• Heavy Wind & Forgetting

    by  • February 14, 2017 • * Safe for Work *, To You • 0 Comments

    It’s so strange to return. I’ve been inside. It feels like a ghost town. There is no trace of me left. I feel so tall, everything feels so low down and far from me. The very smell, the essence, the vibe, it’s all changed. It was bad while I was there. But now, now it just feels dead.

    It feels empty. I walked into what used to be my room, where I slept, where I wrote, where I cried, where I did everything. Nothing of mine is there anymore. It is all changed around, to be made known that not only am I gone, but that I was so gone it needed to be rid of any trace of me.

    The doorknob itself is different. The bathroom mirror that I did my makeup in, that I fixed my hair in. I walked in there and the girl staring back at me was nothing of who she was when she lived here. It was a good yet terrifying feeling. Who would’ve thought that this place would one day not be my home? That what was once so familiar, would become so unfamiliar?

    I walk through and feel numb. There is no feeling of nostalgia. No pain. No nothing. Just the warped whirlwind of how everything’s changed. I felt the feelings I used to feel there, it’s a place of trauma. I remember everything that happened in the front yard, in the living room, in my bedroom. Those things stay in my memory.

    It was dark, windy and rainy. I remembered so many nights that I came home, to what was once my home. The endless trap. It was never okay but it was a routine. An erratic one, but a routine at that. I never had to wonder where my family was, they were right there sleeping under the same roof as me.

    Freedom is good. Freedom is necessary. Everything that’s happening, everything that’s happened over the last few months, had to, was bound to. I feel very free, finally at last to do the things I want, to be who I am, to laugh and be free spirited. To live the way I was always meant to. But the transition is terrifying. Seeing where I once was, was stunning. It’s too much to wrap my head around.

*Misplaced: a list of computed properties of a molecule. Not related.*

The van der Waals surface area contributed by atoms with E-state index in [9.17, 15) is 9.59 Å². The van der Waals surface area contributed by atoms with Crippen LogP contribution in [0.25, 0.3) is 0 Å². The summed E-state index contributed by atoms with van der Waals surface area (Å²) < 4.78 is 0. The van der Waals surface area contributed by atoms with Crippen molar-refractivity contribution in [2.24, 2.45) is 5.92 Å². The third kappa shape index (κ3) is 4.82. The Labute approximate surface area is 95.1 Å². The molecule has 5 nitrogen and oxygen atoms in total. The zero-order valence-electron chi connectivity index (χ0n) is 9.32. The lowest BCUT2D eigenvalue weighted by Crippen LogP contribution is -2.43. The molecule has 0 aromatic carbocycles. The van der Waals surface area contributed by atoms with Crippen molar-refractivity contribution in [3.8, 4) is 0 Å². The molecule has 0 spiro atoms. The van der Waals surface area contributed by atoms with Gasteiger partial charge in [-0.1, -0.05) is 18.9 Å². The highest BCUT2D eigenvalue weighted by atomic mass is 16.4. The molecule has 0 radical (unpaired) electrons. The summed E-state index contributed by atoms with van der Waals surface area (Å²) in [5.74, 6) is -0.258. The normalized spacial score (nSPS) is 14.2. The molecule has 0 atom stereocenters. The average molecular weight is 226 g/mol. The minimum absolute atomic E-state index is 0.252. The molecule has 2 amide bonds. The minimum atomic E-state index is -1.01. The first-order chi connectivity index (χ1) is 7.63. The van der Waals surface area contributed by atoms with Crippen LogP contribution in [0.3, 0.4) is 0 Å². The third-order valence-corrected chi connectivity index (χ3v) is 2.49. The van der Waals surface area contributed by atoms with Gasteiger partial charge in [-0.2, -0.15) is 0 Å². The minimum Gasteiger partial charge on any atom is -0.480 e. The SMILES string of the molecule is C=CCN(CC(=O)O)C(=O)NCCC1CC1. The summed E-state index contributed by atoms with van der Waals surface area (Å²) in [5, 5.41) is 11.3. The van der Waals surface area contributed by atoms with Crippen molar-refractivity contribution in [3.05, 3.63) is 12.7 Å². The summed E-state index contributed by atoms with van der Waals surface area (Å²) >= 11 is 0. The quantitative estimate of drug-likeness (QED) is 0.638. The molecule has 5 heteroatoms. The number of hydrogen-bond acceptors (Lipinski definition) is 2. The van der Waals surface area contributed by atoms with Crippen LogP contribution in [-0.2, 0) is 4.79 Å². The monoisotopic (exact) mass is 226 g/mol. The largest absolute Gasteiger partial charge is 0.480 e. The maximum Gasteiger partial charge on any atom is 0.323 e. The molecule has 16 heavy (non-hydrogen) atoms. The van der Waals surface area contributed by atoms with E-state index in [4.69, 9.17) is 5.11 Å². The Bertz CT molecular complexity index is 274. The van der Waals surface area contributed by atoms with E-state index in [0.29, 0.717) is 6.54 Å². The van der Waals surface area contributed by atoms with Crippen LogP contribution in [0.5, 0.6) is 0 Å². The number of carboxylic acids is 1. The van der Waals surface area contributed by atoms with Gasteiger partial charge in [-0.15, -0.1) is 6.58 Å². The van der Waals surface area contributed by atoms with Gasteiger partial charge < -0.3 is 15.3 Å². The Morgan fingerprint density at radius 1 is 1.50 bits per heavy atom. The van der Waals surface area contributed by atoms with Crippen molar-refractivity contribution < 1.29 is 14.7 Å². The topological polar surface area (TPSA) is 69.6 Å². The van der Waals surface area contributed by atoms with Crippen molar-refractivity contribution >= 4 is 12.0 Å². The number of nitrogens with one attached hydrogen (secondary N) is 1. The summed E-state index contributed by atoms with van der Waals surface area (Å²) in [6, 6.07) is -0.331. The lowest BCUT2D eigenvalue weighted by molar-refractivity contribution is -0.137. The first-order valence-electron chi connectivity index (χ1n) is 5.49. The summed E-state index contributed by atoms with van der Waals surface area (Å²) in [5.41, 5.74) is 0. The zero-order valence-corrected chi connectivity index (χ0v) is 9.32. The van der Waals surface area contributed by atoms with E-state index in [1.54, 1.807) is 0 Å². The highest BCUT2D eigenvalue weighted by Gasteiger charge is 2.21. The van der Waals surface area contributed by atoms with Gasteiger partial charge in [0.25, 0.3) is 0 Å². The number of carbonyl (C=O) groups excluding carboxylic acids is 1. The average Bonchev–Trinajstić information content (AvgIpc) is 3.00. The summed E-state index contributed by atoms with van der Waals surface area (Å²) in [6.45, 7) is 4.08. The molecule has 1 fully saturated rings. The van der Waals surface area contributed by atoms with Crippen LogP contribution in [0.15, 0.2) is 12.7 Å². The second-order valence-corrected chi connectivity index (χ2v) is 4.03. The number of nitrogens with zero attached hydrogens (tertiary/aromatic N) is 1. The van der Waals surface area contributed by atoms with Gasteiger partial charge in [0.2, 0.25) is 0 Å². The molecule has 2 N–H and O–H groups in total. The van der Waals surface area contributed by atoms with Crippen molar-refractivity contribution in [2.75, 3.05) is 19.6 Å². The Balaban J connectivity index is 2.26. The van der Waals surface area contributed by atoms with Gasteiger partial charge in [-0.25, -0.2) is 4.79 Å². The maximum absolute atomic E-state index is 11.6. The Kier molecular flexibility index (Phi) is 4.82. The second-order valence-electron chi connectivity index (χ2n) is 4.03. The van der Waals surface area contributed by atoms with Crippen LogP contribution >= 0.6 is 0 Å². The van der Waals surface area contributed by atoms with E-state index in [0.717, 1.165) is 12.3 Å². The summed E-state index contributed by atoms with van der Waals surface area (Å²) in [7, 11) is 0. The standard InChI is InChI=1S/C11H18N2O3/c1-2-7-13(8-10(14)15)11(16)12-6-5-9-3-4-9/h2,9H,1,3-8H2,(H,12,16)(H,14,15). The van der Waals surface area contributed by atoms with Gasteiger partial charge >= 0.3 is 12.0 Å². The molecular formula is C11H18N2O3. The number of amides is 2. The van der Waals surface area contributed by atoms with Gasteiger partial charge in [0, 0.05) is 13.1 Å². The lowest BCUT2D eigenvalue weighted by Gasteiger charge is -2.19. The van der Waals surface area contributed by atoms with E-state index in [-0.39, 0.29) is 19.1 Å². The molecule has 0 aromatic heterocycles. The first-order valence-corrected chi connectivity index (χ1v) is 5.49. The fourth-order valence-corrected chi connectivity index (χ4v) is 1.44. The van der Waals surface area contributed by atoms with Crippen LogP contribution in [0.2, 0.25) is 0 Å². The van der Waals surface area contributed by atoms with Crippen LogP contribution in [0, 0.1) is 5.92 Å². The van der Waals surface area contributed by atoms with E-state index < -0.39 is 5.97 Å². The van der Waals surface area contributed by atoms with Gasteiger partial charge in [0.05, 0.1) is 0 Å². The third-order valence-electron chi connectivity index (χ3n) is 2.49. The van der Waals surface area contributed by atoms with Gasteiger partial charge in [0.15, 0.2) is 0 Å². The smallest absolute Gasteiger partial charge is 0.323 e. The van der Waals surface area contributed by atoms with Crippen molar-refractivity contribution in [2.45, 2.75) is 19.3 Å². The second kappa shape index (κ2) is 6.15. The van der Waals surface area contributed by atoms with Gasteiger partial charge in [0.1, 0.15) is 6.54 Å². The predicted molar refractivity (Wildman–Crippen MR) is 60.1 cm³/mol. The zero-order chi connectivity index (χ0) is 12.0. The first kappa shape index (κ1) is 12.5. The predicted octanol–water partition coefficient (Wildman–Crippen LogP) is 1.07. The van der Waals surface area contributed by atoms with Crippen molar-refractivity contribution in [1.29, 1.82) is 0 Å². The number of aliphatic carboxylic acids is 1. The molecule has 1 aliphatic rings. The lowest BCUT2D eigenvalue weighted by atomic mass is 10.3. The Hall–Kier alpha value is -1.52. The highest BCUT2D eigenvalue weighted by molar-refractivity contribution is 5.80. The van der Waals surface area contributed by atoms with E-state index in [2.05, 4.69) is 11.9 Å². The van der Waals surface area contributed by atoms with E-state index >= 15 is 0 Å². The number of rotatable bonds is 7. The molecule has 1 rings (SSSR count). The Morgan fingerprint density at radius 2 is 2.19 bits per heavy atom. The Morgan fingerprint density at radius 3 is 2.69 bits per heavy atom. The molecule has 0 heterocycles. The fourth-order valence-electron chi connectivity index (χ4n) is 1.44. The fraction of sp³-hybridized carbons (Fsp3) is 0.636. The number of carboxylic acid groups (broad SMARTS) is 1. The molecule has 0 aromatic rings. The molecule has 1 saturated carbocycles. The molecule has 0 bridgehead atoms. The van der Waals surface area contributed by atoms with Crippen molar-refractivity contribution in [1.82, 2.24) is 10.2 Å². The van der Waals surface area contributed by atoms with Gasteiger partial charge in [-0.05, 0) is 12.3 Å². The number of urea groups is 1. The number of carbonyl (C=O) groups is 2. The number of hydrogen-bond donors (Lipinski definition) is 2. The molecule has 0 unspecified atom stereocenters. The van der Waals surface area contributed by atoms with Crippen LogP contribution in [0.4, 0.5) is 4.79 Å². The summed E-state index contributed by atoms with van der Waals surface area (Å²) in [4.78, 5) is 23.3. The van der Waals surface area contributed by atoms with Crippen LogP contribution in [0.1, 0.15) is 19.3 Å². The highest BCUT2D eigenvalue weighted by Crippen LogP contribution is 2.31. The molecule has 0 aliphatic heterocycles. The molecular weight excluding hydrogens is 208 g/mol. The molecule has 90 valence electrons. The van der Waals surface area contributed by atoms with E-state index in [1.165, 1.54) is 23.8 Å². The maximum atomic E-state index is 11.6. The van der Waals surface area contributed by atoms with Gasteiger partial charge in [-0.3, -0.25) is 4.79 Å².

No one sets themselves up somewhere, to one day have to leave.

    I’m forgetting. The way my room looked.

    I’m forgetting. The way I felt waking up there.

    I’m forgetting. Saying goodnight to my family in person.

    I’m forgetting. Sitting in the living room.

    I’m forgetting. Making coffee in the kitchen.

    I’m forgetting. The laughter that would sometimes clear the air of the constant negative presence.

    I’m forgetting. The Sunday morning church services.

    I’m forgetting. That house being my home.

    The wind it blew as I walked out the door, the trees rustling reminding me again and again, a mantra, a song, that this is how it must go. How it was always set to go. How I will be okay. How I am doing everything I can. How the storm weather stays with me and pushes me forward, for it always has.

    Forgetting is good, I let go of everything that once lived there, including the version of myself. My presence there faded just as strongly as it did in myself, as I became something else entirely.

    Who I was, walking in there, was a stranger in a world no longer my own. And nothing, nothing is more monumental then that.

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